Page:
I just spent a week with my Mom in the hospital for a broken wrist. It was a hard fall, and at 85 breaks and surgery get real serious, real fast. It was very difficult for mom and for me too. But I can’t deny that she’s a drama queen and when she has an audience she likes to perform. Because of her age and her sweet little old lady demeanor, she gets away with murder.
She had names for the various staff who cared for her; Doogie Howser, Justin Beiber (it was the hair), Queen Latifa, BarBarBarBarBaran, and George (from Seinfeld). When the Physical Therapist didn’t look too happy about being called George Costanza she tried to make him feel better by telling him she loves that character. She told him she loved George because of his ineptitude and because he couldn’t get a date. Poor George, I never did learn that therapist’s name.
Doogie Howser came to ask her questions to make sure she was informed and ready for her upcoming surgery. I appreciated the time he spent especially when her answers were long and had nothing to do with the question. I knew he was about to ask her about Do Not Resuscitate orders when he said he had a final important question to ask her. That’s when she said, “You want to know if I still have sex?!” He actually blushed.
The Chaplin was a small quiet man whose hands stayed in his pockets. It was the end of the day and you could tell we were the last stop and he was ready to go home. He asked mom if she would like him to say a prayer for her. She said yes. He asked if there was anything she would like him to pray for. He was not expecting her to sayWorld Peace in her best beauty pageant voice. “Let us pray for Jimmie’s health…and for world peace.” I kept my head bowed to try to hide my laughter.
My sweetie came to stay with her while I went home to catch up on sleep and take a shower. When she complained to him that I was cranky, he explained to her that I had not left her side all week and one doesn’t really get any sleep in a hospital at night. When my mom called for the nurse in the middle of the following night, she explained in a loud whisper, “SSSSHHHH, DON’T WAKE MY DAUGHTER, SHE GETS CRANKY WHEN SHE DOESN’T HAVE HER BEAUTY SLEEP.”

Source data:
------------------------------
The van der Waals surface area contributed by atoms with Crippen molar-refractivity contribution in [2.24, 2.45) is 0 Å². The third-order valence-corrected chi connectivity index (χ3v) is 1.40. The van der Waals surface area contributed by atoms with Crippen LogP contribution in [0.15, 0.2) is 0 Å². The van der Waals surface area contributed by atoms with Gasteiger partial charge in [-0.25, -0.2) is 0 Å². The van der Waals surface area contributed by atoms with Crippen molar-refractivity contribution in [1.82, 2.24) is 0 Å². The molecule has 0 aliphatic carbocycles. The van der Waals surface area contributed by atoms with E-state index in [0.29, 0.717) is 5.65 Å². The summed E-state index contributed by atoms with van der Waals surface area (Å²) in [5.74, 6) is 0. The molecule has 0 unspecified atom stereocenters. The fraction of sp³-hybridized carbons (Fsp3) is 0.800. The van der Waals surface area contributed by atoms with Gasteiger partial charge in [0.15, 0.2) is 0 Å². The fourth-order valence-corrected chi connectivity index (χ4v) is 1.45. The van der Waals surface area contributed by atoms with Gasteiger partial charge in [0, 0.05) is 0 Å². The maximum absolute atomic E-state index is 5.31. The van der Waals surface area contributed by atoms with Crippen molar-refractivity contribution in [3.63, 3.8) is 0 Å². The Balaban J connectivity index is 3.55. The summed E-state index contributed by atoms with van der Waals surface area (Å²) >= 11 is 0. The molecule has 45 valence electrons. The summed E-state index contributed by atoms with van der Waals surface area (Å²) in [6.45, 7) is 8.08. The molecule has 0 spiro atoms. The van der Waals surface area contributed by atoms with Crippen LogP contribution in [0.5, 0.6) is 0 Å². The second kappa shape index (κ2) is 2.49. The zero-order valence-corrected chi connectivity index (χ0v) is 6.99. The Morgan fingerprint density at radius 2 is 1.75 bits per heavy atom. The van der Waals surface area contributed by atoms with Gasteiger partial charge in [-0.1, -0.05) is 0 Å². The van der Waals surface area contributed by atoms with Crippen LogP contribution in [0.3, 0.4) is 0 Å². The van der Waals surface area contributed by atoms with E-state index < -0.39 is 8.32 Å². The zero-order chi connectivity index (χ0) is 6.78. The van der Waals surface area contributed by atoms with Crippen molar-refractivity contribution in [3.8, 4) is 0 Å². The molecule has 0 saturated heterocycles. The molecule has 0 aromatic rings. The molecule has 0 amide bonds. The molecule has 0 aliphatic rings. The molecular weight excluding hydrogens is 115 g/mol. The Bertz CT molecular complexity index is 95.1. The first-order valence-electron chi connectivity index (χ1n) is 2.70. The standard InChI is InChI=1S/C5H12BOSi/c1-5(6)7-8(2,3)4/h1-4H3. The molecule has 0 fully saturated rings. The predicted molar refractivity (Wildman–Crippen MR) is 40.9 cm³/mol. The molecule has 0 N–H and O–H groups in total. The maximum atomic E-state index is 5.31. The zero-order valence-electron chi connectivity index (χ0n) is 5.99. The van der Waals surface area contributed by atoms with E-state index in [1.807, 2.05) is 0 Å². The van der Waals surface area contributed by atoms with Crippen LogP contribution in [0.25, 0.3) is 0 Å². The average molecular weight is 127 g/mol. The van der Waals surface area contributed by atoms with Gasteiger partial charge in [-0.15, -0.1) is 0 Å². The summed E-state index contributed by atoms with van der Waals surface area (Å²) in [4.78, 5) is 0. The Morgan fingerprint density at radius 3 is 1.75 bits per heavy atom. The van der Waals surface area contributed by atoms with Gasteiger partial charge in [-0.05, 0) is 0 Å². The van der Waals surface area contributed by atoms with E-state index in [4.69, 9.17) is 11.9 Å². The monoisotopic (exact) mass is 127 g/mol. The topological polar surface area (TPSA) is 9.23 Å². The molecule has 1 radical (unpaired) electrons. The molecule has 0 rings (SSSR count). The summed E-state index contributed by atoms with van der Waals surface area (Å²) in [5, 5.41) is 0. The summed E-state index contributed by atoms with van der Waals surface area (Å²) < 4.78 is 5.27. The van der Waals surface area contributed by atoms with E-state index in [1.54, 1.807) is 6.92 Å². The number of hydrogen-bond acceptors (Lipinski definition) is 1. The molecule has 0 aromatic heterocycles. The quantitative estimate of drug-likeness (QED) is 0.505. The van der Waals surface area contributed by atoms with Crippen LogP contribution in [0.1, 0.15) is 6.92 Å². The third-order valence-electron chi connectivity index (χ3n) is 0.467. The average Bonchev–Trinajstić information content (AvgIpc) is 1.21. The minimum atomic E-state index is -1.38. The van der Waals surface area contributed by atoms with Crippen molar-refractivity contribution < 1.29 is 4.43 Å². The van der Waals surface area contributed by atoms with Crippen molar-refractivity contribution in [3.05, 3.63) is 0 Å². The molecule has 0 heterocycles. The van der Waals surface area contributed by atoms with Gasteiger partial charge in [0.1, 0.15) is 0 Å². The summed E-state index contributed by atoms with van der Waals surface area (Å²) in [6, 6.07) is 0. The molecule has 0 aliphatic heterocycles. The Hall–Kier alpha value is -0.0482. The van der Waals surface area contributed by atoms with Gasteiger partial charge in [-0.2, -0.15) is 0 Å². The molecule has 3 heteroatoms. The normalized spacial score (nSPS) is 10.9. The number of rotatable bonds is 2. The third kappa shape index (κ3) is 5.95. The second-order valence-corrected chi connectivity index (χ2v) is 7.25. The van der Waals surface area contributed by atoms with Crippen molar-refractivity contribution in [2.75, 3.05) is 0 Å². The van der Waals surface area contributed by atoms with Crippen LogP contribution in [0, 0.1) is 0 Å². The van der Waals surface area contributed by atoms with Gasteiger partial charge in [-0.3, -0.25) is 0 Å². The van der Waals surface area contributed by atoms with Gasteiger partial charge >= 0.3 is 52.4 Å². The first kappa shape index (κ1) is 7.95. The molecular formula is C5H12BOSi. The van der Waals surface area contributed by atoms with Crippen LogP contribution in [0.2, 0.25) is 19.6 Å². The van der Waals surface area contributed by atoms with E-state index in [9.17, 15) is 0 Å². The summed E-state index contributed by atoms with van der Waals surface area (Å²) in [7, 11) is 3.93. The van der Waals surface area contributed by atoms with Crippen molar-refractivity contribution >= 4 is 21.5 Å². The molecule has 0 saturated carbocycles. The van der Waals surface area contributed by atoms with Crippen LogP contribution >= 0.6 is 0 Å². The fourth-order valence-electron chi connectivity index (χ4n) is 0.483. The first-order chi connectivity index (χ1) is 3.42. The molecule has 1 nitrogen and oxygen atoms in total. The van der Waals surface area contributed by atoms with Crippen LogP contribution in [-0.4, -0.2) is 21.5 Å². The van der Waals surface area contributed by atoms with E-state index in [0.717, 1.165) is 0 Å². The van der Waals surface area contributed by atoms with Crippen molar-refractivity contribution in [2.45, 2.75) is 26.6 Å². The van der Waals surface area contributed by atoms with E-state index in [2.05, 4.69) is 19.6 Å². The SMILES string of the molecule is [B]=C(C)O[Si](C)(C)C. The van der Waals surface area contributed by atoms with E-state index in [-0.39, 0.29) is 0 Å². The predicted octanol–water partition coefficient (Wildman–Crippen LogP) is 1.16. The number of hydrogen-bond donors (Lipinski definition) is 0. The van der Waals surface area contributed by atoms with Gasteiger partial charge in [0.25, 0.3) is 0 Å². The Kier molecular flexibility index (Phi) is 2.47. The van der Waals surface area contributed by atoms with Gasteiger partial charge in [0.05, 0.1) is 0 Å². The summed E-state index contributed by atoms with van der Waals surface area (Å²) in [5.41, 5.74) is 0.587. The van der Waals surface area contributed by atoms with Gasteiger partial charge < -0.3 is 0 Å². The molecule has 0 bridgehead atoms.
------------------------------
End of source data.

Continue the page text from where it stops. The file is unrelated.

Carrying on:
My daughter came for a visit and she helped me to see humor in my mom accusing me of smoking marijuana in the room, when in fact she was the one on morphine. When Mom accused me randomly at 6:00 AM, I didn’t find it funny, but my drug of choice, caffeine, hadn’t kicked in yet.
So why would I treasure this moment in time, when in reality it was a very difficult week? Once I caught up on sleep I realized it was a week filled with love and not just outrageous things my mom said while in the hospital. When Mom was first admitted she waited hours on a gurney in the ER hallway waiting to find out how bad her injury was. Vulnerable, in pain, unable to move in a neck brace and not even allowed to take a sip of water to quench her thirst, she was very scared. She only had me to keep her calm. I started reading my blog to her from my phone. She loves my writing and especially when I write about her. My writing is filled with stories of my family, both sentimental and quirky. I could see her visibly relax asI read post after post.
Mother to daughter—l‘m now mothering my mom. When my adult daughter came up to visit her Nana, we all three came up with a list of people that needed to receive her college graduation announcements and who needed to come to her graduation party. With a bittersweet joy I knew to savor that moment. At 85, every day with my mom is precious. And I don’t know how much longer my daughter will be able to drop by before she flies away on her own life’s journey, far away from home.
Gifts from the Universe come in unexpected packages. I’m grateful for this year’s Mother’s Day gift, I’m a grateful mom and a daughter sandwiched with love between generations.